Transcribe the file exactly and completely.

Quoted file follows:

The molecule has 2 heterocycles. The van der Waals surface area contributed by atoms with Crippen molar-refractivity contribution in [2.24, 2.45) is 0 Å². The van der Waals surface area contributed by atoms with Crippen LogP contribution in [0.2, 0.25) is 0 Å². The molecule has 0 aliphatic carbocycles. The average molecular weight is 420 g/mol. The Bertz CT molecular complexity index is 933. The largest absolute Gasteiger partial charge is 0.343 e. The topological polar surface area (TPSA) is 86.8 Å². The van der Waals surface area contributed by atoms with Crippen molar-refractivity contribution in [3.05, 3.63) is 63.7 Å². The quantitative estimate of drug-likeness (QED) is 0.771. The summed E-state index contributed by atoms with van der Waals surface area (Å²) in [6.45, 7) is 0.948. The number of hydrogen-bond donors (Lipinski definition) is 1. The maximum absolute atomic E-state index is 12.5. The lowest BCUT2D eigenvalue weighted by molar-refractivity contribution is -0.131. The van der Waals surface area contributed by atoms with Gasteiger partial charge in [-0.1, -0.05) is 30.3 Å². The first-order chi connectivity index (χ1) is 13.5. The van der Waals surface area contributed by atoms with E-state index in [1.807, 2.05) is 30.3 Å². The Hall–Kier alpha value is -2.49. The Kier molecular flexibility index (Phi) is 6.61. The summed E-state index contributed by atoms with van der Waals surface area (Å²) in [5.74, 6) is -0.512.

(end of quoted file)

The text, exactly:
The molecule has 2 heterocycles. The van der Waals surface area contributed by atoms with Crippen molar-refractivity contribution in [2.24, 2.45) is 0 Å². The van der Waals surface area contributed by atoms with Crippen LogP contribution in [0.2, 0.25) is 0 Å². The molecule has 0 aliphatic carbocycles. The average molecular weight is 420 g/mol. The Bertz CT molecular complexity index is 933. The largest absolute Gasteiger partial charge is 0.343 e. The topological polar surface area (TPSA) is 86.8 Å². The van der Waals surface area contributed by atoms with Crippen molar-refractivity contribution in [3.05, 3.63) is 63.7 Å². The quantitative estimate of drug-likeness (QED) is 0.771. The summed E-state index contributed by atoms with van der Waals surface area (Å²) in [6.45, 7) is 0.948. The number of hydrogen-bond donors (Lipinski definition) is 1. The maximum absolute atomic E-state index is 12.5. The lowest BCUT2D eigenvalue weighted by molar-refractivity contribution is -0.131. The van der Waals surface area contributed by atoms with Gasteiger partial charge in [-0.1, -0.05) is 30.3 Å². The first-order chi connectivity index (χ1) is 13.5. The van der Waals surface area contributed by atoms with E-state index in [1.807, 2.05) is 30.3 Å². The Hall–Kier alpha value is -2.49. The Kier molecular flexibility index (Phi) is 6.61. The summed E-state index contributed by atoms with van der Waals surface area (Å²) in [5.74, 6) is -0.512.